The Good Samaritan Health Center of Gwinnett has provided charitable primary care in Gwinnett since 2005 and delivered more than 100,000 services. The clinic moved to a larger location in July 2017 and there opened Gwinnett’s only full-time charity dental practice. More than 2,500 dental appointments have been completed in the new location. The clinic is located at 5949 Buford Highway, in downtown Norcross, and will in the future be referred to as Good Samaritan Health Center of West Gwinnett.

Bridge Atlanta Medical Center opened September 2016 and with the talent of more than 400 volunteers has served Gwinnett at its location, 4864 Jimmy Carter Boulevard, Suite 203, Norcross. The clinic will be renamed Good Samaritan Health Center of East Gwinnett as soon as possible. We will soon have a dental clinic at the East location. Demand for that service is so great we cannot adequately respond to it with only six dental chairs at the West office. This merger provides an excellent opportunity for us to expand that important line of service and provide even more dental care for the poor and uninsured of our community.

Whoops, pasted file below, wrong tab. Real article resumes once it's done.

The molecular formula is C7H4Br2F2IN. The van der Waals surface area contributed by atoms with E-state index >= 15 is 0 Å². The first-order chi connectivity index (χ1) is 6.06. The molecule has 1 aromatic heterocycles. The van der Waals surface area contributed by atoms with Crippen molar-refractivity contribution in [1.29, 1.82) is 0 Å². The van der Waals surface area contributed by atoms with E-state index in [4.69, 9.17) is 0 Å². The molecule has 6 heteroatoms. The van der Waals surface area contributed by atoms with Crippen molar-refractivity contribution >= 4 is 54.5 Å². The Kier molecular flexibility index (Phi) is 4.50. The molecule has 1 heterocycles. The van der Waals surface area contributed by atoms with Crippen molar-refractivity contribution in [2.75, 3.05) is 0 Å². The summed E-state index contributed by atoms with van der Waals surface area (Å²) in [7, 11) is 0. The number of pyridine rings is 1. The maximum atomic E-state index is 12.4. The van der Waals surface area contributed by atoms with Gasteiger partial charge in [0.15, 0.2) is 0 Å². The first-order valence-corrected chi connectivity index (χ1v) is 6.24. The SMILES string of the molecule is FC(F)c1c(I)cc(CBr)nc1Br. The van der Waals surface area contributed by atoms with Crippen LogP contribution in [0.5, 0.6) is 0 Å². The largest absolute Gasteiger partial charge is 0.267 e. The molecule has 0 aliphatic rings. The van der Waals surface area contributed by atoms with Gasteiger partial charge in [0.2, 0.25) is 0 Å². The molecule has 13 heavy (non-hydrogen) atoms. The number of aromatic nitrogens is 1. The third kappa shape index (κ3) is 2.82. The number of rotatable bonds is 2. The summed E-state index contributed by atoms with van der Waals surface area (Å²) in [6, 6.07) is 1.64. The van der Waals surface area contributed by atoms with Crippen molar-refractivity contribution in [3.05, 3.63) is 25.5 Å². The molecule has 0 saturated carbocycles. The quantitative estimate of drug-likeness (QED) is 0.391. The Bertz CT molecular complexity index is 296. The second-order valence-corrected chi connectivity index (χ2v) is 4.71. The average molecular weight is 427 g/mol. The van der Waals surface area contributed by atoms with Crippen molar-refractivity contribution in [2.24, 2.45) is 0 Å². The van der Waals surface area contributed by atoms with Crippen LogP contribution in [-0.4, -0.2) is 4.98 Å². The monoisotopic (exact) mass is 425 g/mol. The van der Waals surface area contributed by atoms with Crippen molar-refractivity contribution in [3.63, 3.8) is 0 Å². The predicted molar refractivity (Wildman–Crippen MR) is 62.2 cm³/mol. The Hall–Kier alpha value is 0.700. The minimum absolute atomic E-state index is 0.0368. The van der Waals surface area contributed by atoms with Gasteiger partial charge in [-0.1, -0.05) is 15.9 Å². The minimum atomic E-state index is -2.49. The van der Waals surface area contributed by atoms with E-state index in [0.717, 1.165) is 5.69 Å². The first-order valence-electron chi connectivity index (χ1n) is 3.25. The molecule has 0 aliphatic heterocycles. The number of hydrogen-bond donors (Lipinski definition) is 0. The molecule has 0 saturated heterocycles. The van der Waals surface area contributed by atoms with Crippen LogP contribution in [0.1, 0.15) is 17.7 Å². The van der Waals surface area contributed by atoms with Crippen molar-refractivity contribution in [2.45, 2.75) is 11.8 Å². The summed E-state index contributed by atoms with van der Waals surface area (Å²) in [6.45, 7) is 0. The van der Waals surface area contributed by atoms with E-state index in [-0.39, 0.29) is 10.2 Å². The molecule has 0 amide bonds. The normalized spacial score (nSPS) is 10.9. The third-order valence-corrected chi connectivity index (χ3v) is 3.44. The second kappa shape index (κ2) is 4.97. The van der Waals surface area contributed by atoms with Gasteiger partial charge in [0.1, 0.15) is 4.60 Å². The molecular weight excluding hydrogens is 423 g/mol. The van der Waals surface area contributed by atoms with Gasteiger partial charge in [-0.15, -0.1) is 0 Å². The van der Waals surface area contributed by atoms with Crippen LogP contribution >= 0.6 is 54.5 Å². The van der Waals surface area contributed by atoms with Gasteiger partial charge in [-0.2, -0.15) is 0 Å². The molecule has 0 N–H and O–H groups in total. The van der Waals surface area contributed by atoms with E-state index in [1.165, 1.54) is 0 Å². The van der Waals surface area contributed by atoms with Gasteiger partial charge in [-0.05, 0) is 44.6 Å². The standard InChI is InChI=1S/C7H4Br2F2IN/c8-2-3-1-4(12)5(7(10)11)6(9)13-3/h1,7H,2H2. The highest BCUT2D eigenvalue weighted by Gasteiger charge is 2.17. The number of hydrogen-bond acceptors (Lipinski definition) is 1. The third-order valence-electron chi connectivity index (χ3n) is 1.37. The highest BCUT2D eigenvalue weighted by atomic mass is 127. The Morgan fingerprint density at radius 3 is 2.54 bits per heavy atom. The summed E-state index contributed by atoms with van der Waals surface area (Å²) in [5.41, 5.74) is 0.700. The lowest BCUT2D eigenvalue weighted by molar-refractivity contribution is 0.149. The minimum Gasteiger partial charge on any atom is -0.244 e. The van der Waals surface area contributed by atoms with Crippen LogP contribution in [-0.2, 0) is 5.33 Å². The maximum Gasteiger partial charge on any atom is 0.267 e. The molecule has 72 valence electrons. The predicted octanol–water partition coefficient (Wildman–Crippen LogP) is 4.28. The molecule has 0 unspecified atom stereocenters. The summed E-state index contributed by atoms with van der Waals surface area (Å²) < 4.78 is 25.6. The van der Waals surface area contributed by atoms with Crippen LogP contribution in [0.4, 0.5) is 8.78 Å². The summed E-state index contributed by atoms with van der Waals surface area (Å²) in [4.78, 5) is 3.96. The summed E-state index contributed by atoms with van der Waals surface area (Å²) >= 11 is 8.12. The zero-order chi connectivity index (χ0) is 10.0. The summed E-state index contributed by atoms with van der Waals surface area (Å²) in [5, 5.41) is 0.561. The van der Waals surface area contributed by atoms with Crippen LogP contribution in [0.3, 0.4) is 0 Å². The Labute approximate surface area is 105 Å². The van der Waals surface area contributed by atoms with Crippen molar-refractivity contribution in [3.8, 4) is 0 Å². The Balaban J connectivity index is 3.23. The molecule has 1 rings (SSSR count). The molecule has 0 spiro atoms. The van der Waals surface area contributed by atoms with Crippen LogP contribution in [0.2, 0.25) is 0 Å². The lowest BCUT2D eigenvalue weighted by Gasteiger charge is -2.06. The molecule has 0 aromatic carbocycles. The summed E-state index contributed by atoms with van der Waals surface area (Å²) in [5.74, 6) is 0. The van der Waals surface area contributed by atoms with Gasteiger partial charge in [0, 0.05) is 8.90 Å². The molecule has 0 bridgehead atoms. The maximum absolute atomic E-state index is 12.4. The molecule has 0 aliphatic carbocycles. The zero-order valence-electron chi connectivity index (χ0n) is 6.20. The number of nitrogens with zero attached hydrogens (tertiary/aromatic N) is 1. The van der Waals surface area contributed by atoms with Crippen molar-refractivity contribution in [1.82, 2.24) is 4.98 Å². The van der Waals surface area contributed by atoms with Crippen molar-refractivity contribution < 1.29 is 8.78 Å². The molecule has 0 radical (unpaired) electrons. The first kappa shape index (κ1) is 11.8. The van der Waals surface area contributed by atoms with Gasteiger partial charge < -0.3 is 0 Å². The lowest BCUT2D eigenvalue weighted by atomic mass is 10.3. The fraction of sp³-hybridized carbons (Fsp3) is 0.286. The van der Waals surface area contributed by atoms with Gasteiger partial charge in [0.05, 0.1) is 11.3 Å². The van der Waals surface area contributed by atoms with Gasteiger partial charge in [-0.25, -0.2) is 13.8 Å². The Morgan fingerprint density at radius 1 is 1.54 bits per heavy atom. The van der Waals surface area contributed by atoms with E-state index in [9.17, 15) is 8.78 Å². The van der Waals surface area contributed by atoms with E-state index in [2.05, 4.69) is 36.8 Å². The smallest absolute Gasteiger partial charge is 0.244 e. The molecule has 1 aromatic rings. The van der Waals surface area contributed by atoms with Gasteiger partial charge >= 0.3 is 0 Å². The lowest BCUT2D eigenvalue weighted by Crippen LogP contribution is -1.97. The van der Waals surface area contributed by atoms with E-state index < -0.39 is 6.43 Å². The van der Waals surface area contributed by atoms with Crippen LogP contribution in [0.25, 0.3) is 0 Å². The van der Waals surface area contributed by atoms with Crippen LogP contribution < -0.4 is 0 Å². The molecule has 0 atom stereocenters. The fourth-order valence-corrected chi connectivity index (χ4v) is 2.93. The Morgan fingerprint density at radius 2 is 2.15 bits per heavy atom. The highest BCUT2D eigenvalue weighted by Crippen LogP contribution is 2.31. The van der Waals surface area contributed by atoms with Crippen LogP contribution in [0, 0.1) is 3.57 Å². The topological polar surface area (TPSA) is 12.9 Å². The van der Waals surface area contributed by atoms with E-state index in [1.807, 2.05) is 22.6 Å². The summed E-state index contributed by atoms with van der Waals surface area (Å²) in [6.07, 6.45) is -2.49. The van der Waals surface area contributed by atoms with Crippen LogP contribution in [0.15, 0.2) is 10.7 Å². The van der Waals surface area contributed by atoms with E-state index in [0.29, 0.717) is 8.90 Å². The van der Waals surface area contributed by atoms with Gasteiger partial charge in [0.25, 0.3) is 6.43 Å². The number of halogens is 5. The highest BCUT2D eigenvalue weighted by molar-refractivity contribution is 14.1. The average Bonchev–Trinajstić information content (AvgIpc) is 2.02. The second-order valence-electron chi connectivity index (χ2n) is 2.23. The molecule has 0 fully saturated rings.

Have Stone Mountain park become site for Confederate statues

By Elliott Brack, editor and publisher  |  Many of us remember watching during 1990 and 1991 the dissolution of the Soviet Union, and the events leading up to it. Previously all the individual republics, including Russia itself, had seceded from the union. It happened pretty quickly.

Stenciled in our minds are the videos from television of former Communist-ruled people tearing down the statues of leaders of this Communist regime.  Can’t you see it now in your mind?

Who would have thought that these public demonstrations might eventually serve as a model for action in the United States?